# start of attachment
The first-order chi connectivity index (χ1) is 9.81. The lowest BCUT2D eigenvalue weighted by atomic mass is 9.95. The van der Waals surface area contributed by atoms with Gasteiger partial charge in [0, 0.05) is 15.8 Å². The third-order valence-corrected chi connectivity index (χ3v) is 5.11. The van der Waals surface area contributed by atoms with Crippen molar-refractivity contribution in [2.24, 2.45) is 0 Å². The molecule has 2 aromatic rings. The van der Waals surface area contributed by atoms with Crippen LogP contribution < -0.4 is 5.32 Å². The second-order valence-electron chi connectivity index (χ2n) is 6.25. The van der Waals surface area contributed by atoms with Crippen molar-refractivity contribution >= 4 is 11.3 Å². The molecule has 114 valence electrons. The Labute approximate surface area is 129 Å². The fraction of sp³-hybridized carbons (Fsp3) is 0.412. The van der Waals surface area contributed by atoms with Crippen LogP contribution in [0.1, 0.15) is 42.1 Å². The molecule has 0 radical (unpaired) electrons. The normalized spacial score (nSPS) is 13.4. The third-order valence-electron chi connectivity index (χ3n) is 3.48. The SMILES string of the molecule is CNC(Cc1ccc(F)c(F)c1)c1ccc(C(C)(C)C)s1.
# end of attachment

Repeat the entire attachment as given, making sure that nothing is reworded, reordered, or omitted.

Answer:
The first-order chi connectivity index (χ1) is 9.81. The lowest BCUT2D eigenvalue weighted by atomic mass is 9.95. The van der Waals surface area contributed by atoms with Gasteiger partial charge in [0, 0.05) is 15.8 Å². The third-order valence-corrected chi connectivity index (χ3v) is 5.11. The van der Waals surface area contributed by atoms with Crippen molar-refractivity contribution in [2.24, 2.45) is 0 Å². The molecule has 2 aromatic rings. The van der Waals surface area contributed by atoms with Crippen LogP contribution < -0.4 is 5.32 Å². The second-order valence-electron chi connectivity index (χ2n) is 6.25. The van der Waals surface area contributed by atoms with Crippen molar-refractivity contribution >= 4 is 11.3 Å². The molecule has 114 valence electrons. The Labute approximate surface area is 129 Å². The fraction of sp³-hybridized carbons (Fsp3) is 0.412. The van der Waals surface area contributed by atoms with Crippen LogP contribution in [0.1, 0.15) is 42.1 Å². The molecule has 0 radical (unpaired) electrons. The normalized spacial score (nSPS) is 13.4. The third-order valence-electron chi connectivity index (χ3n) is 3.48. The SMILES string of the molecule is CNC(Cc1ccc(F)c(F)c1)c1ccc(C(C)(C)C)s1.